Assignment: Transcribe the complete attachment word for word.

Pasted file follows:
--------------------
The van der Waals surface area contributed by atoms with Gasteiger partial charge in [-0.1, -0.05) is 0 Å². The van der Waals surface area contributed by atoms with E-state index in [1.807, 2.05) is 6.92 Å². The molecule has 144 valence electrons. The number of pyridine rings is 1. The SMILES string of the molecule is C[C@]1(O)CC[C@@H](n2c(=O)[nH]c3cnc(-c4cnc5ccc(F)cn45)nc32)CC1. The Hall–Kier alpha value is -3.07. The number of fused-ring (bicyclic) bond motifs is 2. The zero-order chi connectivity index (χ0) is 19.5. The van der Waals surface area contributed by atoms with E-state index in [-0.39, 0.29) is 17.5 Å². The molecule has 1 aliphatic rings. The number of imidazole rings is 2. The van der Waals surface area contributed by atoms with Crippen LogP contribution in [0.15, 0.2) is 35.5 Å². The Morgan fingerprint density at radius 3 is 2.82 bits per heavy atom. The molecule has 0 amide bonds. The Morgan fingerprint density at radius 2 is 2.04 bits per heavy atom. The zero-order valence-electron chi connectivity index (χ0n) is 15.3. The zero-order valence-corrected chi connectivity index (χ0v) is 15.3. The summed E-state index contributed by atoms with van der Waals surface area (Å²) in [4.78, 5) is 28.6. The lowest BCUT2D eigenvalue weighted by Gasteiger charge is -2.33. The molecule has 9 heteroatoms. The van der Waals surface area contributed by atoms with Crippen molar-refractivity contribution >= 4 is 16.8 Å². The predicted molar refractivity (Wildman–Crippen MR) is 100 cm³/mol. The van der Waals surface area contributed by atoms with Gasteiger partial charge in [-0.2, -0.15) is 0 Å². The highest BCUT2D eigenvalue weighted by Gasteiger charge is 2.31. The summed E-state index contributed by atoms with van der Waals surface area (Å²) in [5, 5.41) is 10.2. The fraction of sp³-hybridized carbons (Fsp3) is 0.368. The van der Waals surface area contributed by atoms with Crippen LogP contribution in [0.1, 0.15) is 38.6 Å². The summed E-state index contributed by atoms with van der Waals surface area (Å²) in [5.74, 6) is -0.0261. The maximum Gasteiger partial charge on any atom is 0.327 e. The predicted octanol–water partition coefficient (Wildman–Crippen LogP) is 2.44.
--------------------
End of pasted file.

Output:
The van der Waals surface area contributed by atoms with Gasteiger partial charge in [-0.1, -0.05) is 0 Å². The van der Waals surface area contributed by atoms with E-state index in [1.807, 2.05) is 6.92 Å². The molecule has 144 valence electrons. The number of pyridine rings is 1. The SMILES string of the molecule is C[C@]1(O)CC[C@@H](n2c(=O)[nH]c3cnc(-c4cnc5ccc(F)cn45)nc32)CC1. The Hall–Kier alpha value is -3.07. The number of fused-ring (bicyclic) bond motifs is 2. The zero-order chi connectivity index (χ0) is 19.5. The van der Waals surface area contributed by atoms with E-state index in [-0.39, 0.29) is 17.5 Å². The molecule has 1 aliphatic rings. The number of imidazole rings is 2. The van der Waals surface area contributed by atoms with Crippen LogP contribution in [0.15, 0.2) is 35.5 Å². The Morgan fingerprint density at radius 3 is 2.82 bits per heavy atom. The molecule has 0 amide bonds. The Morgan fingerprint density at radius 2 is 2.04 bits per heavy atom. The zero-order valence-electron chi connectivity index (χ0n) is 15.3. The zero-order valence-corrected chi connectivity index (χ0v) is 15.3. The summed E-state index contributed by atoms with van der Waals surface area (Å²) in [4.78, 5) is 28.6. The lowest BCUT2D eigenvalue weighted by Gasteiger charge is -2.33. The molecule has 9 heteroatoms. The van der Waals surface area contributed by atoms with Crippen molar-refractivity contribution >= 4 is 16.8 Å². The predicted molar refractivity (Wildman–Crippen MR) is 100 cm³/mol. The van der Waals surface area contributed by atoms with Gasteiger partial charge in [-0.2, -0.15) is 0 Å². The highest BCUT2D eigenvalue weighted by Gasteiger charge is 2.31. The summed E-state index contributed by atoms with van der Waals surface area (Å²) in [5, 5.41) is 10.2. The fraction of sp³-hybridized carbons (Fsp3) is 0.368. The van der Waals surface area contributed by atoms with Crippen LogP contribution in [0.1, 0.15) is 38.6 Å². The summed E-state index contributed by atoms with van der Waals surface area (Å²) in [5.74, 6) is -0.0261. The maximum Gasteiger partial charge on any atom is 0.327 e. The predicted octanol–water partition coefficient (Wildman–Crippen LogP) is 2.44.